Review: In ‘Diaspora,’ an Ancient Siege for the Snapchat Age

Review: In ‘Diaspora,’ an Ancient Siege for the Snapchat Age


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Connie Castanzo taking a group selfie in the play “Diaspora” at the Gym at Judson.

Credit
Sara Krulwich/The New York Times

In “Diaspora,” a muddle of a play by Nathaniel Sam Shapiro at the Gym at Judson, a group of American Jews on a Birthright trip to Israel drink, hook up and occasionally visit a few historical sights, like Yad Vashem, the museum of the Holocaust, where, as one girl confesses, “I don’t know, I was kind of turned on,” and Masada, the site of an armed resistance that ended in murder and suicide. She gets turned on there, too.

As the contemporary tourists check phones and mash privates, the scene sometimes shifts back to the year 73, when a rebellious sect of Jews stands against the Romans at Masada. These characters sometimes express themselves in portentous period-speak (“None of us can hide from God, nor the Romans.”) and sometimes more casually (“O.K., be like that. Great.”). Neither register is convincing, especially as these ancient characters are played by the same actors, wearing the same miniskirts. Maybe they can best the Romans with a really savage Instagram story.

Mr. Shapiro wants to discuss how diaspora Jews, particularly those living in the U.S., approach Israel as a place and an idea. The teenagers he creates don’t have any definitive opinions, though one Birthrighter has big plans for a Star of David piercing. Mazel tov, girl. Mr. Shapiro slams them for their silliness and ignorance and raunch, the women particularly. (He also repurposes some Roman anti-gay propaganda in the Masada scenes, just for equal opportunity offense.)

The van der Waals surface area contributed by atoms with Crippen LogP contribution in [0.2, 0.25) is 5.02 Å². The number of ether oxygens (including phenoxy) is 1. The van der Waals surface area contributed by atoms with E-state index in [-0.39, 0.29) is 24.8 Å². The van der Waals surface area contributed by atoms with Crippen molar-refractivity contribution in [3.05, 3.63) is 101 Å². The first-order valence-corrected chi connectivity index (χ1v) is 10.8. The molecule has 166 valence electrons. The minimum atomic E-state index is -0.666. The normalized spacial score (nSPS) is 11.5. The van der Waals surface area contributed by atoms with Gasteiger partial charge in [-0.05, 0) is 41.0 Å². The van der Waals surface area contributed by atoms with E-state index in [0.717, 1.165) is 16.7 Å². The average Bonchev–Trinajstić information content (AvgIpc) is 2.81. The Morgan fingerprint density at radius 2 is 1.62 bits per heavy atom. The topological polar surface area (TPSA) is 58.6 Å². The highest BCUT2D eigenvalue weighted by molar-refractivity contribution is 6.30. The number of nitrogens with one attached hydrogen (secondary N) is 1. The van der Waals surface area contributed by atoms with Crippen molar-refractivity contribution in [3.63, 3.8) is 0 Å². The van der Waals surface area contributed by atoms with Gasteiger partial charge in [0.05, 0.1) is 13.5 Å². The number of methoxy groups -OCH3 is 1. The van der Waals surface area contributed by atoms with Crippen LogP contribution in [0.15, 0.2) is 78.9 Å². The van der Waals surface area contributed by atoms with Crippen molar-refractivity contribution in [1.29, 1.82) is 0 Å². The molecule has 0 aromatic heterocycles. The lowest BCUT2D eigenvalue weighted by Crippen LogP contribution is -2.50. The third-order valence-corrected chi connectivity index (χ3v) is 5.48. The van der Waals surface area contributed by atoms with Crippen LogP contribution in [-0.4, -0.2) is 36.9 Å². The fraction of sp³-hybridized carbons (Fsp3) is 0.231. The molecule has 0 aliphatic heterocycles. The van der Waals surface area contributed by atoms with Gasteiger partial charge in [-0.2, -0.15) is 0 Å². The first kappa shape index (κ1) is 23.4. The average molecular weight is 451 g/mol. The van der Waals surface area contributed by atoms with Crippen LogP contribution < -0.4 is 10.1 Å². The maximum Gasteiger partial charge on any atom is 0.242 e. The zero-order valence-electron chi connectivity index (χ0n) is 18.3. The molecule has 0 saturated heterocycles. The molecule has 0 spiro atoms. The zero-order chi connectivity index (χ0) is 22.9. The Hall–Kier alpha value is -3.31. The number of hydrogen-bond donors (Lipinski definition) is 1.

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In “Diaspora,” a new play by Nathaniel Sam Shapiro, a group of young Americans travels to Israel on a Birthright trip.

Credit
Sara Krulwich/The New York Times

Trouble is, Mr. Shapiro, at least as evidenced by this play, doesn’t have much of an opinion either. Besides condescending to his characters, he hasn’t found a way to express his obvious confusion. And despite some elegant stage pictures, courtesy of Eric Southern’s lights and Caite Hevner’s projection design, the director Saheem Ali can’t help him much, particularly as Mr. Ali encourages the actors to overplay most moments.

In the contemporary scenes, most of the roles are drawn as broad caricature — the princess, the frat boy, the stoic soldier — except for a couple that are even broader. In the more serious Masada scenes, stereotypes persist and the characters, though tougher and less ridiculous, feel even flimsier.



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